And for many years, I wore jeans, baggy jumpers, and converse to tell the world: I’m not here to be objectified. I won’t ever be blamed for unwanted attention because of the length of my skirt. My validation will not come through meaningless comments from people on the street (or Tinder matches).  But as I look back at that period (Ah Facebook, a constant reminder of how shit one’s life was and or still is) I shudder, I don’t look happy, I look mildly amused at the very best. The truth was I felt hollow. Even though I had started on my quest to be an archaeologist I was deeply unsettled, displeased with my shitty part time job, worried that potential dates would judge me about still living with my folks, and last but not least scared that this whole caring about not caring facade would eventually break. Everyday, I dressed like I had some adventure waiting for me as soon I left university, and this was all due to my belief that people would take me more seriously. But did it?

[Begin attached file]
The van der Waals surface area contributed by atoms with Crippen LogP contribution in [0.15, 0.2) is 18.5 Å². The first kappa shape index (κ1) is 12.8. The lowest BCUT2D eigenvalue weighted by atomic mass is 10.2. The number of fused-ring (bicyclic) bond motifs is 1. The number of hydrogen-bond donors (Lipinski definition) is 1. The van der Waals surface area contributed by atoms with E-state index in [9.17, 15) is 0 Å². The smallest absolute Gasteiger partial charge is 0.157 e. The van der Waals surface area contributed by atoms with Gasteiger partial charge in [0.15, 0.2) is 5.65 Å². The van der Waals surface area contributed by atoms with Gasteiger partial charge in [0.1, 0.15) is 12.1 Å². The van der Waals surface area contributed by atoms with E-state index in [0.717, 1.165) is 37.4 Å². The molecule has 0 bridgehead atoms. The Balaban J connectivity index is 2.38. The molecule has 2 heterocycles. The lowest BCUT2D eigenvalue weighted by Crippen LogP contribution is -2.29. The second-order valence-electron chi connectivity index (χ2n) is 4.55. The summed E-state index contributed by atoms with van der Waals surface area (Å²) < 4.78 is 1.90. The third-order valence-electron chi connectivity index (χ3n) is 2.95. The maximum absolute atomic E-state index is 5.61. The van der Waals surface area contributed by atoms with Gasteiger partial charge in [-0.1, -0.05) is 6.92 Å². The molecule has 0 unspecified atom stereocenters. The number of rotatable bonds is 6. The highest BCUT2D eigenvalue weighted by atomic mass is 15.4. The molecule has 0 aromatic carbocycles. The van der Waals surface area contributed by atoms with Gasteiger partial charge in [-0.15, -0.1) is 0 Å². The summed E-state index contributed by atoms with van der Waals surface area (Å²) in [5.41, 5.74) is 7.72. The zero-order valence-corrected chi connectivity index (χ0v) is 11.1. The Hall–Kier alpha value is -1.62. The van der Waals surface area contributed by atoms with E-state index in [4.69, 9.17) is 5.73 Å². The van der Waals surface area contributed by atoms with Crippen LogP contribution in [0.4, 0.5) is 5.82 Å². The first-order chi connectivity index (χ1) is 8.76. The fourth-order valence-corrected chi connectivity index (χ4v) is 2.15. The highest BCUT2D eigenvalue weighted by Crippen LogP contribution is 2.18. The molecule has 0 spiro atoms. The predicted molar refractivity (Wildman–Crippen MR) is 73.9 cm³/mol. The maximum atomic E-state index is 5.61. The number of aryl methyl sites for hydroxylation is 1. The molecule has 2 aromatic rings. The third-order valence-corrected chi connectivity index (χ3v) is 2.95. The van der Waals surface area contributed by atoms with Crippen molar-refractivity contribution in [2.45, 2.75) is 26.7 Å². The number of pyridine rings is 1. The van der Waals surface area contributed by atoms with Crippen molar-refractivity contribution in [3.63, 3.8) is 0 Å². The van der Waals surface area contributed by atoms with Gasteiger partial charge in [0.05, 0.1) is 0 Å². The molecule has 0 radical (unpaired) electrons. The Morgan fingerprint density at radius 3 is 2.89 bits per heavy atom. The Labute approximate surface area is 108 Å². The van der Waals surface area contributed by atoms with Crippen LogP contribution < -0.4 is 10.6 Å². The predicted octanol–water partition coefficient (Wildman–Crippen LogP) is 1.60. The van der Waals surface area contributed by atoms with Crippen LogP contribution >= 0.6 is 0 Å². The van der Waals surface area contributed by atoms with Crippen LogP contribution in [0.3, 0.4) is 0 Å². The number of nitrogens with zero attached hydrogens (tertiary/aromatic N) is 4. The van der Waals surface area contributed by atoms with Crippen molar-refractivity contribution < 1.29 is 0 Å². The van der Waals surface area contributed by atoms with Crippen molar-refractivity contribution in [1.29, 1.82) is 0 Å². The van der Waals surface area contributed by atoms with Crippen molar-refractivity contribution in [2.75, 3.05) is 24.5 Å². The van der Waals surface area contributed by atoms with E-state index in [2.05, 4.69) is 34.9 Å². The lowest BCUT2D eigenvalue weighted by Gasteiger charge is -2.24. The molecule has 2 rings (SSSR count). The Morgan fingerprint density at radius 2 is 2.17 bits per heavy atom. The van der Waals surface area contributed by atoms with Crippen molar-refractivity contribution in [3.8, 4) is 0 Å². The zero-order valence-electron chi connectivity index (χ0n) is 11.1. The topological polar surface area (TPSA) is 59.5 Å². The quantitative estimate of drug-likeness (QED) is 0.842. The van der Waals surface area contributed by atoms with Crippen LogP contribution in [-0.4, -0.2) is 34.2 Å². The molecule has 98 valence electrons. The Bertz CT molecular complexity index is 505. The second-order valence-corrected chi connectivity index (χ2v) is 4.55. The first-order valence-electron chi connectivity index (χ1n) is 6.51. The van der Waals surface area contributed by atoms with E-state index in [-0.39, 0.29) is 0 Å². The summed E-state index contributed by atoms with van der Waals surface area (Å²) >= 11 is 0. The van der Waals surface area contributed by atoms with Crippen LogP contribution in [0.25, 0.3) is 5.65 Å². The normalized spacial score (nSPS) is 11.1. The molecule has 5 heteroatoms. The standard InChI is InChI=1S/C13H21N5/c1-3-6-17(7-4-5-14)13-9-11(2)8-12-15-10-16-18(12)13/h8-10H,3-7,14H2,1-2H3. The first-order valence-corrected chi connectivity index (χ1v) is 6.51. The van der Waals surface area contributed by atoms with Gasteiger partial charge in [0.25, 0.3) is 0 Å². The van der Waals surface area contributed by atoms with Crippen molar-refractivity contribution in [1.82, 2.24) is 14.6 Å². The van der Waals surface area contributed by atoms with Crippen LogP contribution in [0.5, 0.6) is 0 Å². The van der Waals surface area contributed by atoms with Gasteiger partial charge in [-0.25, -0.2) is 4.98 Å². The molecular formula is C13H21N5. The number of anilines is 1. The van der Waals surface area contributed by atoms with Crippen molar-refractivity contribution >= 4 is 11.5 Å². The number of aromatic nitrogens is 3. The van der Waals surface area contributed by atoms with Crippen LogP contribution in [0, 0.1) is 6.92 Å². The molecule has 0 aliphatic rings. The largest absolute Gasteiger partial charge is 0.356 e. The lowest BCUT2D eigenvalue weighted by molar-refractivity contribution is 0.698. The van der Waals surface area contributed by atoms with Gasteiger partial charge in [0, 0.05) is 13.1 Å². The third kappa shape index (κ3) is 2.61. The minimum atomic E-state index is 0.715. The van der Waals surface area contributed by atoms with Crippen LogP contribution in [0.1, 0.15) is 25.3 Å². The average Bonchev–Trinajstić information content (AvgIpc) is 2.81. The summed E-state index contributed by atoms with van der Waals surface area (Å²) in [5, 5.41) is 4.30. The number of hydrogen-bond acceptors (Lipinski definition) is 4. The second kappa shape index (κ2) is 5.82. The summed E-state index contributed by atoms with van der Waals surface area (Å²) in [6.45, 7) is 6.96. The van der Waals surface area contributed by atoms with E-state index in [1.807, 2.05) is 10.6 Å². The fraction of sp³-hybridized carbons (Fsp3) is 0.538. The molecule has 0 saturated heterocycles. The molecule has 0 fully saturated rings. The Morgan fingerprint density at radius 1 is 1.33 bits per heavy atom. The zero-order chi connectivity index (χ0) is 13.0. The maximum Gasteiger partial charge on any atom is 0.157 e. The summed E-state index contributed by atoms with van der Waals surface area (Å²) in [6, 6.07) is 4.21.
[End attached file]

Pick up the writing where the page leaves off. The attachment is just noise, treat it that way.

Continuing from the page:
The short answer is: no. I was constantly belittled by others, reminded that ‘I was only a student’ and that I dressed like a 13 year prepubescent boy (slight exaggeration). The criticism I received not only knocked my confidence in my academic work, but also in my relationship with others. I had intentionally made myself unhappy. And I was so unhappy. Because I wanted people to think I didn’t care about my appearance, but I did and probably always will. This is not to say I have an unhealthy obsession with my outward appearance, I like to think that I have a ‘normal level’ interest. Shopping, scrolling through  H&M’s website in the office (while that foreboding deadline comes closer), caring about your appearance doesn’t necessarily make you a bad feminist. It’s just one of those feminist non-arguments that routinely gets thrown around. It’s amusing that columnists or just people in general don’t dish out criticisms on decorating one’s home or office spaces or keeping the garden hedges nicely trimmed. Yet somehow, caring about make up, hair, and clothes is criticised as as being vain or a victimization of the patriarchy. This what I call Negative feminism, mostly seen through Twitter and endless Tumblr posts, creeping into women’s psyche making them question every decision in fear of being judged. Let’s face it, Twitter/ Tumblr feminism has become extremely self-righteous. Isn’t feminism suppose to be about allowing women to make their own choices? That’s the feminism I signed up for and that’s the one I’ll keep marching for even in heels.